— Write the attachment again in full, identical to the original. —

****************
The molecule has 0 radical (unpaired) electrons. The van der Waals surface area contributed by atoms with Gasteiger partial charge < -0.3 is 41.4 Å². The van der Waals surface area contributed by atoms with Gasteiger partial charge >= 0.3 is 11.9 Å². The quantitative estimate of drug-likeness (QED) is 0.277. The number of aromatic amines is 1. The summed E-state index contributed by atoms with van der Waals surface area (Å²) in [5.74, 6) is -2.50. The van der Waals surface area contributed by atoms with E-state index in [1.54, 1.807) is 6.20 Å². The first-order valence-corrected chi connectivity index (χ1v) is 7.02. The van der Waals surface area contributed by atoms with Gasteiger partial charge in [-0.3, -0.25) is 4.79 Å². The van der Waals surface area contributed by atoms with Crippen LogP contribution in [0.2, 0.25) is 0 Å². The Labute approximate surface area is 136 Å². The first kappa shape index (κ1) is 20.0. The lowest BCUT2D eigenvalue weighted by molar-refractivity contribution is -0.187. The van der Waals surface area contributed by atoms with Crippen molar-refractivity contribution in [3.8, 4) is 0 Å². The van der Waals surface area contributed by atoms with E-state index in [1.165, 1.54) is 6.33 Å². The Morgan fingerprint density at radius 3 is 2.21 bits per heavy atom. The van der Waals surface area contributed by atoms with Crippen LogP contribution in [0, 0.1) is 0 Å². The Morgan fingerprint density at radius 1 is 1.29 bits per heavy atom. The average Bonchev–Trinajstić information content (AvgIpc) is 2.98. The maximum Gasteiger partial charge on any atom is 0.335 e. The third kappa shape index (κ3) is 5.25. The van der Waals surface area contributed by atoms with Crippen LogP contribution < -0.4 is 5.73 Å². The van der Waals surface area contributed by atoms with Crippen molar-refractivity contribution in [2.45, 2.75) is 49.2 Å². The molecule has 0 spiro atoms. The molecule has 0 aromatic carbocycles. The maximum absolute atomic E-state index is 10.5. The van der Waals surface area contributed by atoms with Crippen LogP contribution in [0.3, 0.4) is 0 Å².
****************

The molecule has 0 radical (unpaired) electrons. The van der Waals surface area contributed by atoms with Gasteiger partial charge < -0.3 is 41.4 Å². The van der Waals surface area contributed by atoms with Gasteiger partial charge >= 0.3 is 11.9 Å². The quantitative estimate of drug-likeness (QED) is 0.277. The number of aromatic amines is 1. The summed E-state index contributed by atoms with van der Waals surface area (Å²) in [5.74, 6) is -2.50. The van der Waals surface area contributed by atoms with E-state index in [1.54, 1.807) is 6.20 Å². The first-order valence-corrected chi connectivity index (χ1v) is 7.02. The van der Waals surface area contributed by atoms with Gasteiger partial charge in [-0.3, -0.25) is 4.79 Å². The van der Waals surface area contributed by atoms with Crippen LogP contribution in [0.2, 0.25) is 0 Å². The Labute approximate surface area is 136 Å². The first kappa shape index (κ1) is 20.0. The lowest BCUT2D eigenvalue weighted by molar-refractivity contribution is -0.187. The van der Waals surface area contributed by atoms with Crippen molar-refractivity contribution in [3.8, 4) is 0 Å². The van der Waals surface area contributed by atoms with E-state index in [1.165, 1.54) is 6.33 Å². The Morgan fingerprint density at radius 3 is 2.21 bits per heavy atom. The van der Waals surface area contributed by atoms with Crippen LogP contribution in [0, 0.1) is 0 Å². The Morgan fingerprint density at radius 1 is 1.29 bits per heavy atom. The average Bonchev–Trinajstić information content (AvgIpc) is 2.98. The maximum Gasteiger partial charge on any atom is 0.335 e. The third kappa shape index (κ3) is 5.25. The van der Waals surface area contributed by atoms with Crippen LogP contribution < -0.4 is 5.73 Å². The van der Waals surface area contributed by atoms with Crippen molar-refractivity contribution in [2.45, 2.75) is 49.2 Å². The molecule has 0 spiro atoms. The molecule has 0 aromatic carbocycles. The maximum absolute atomic E-state index is 10.5. The van der Waals surface area contributed by atoms with Crippen LogP contribution in [0.3, 0.4) is 0 Å².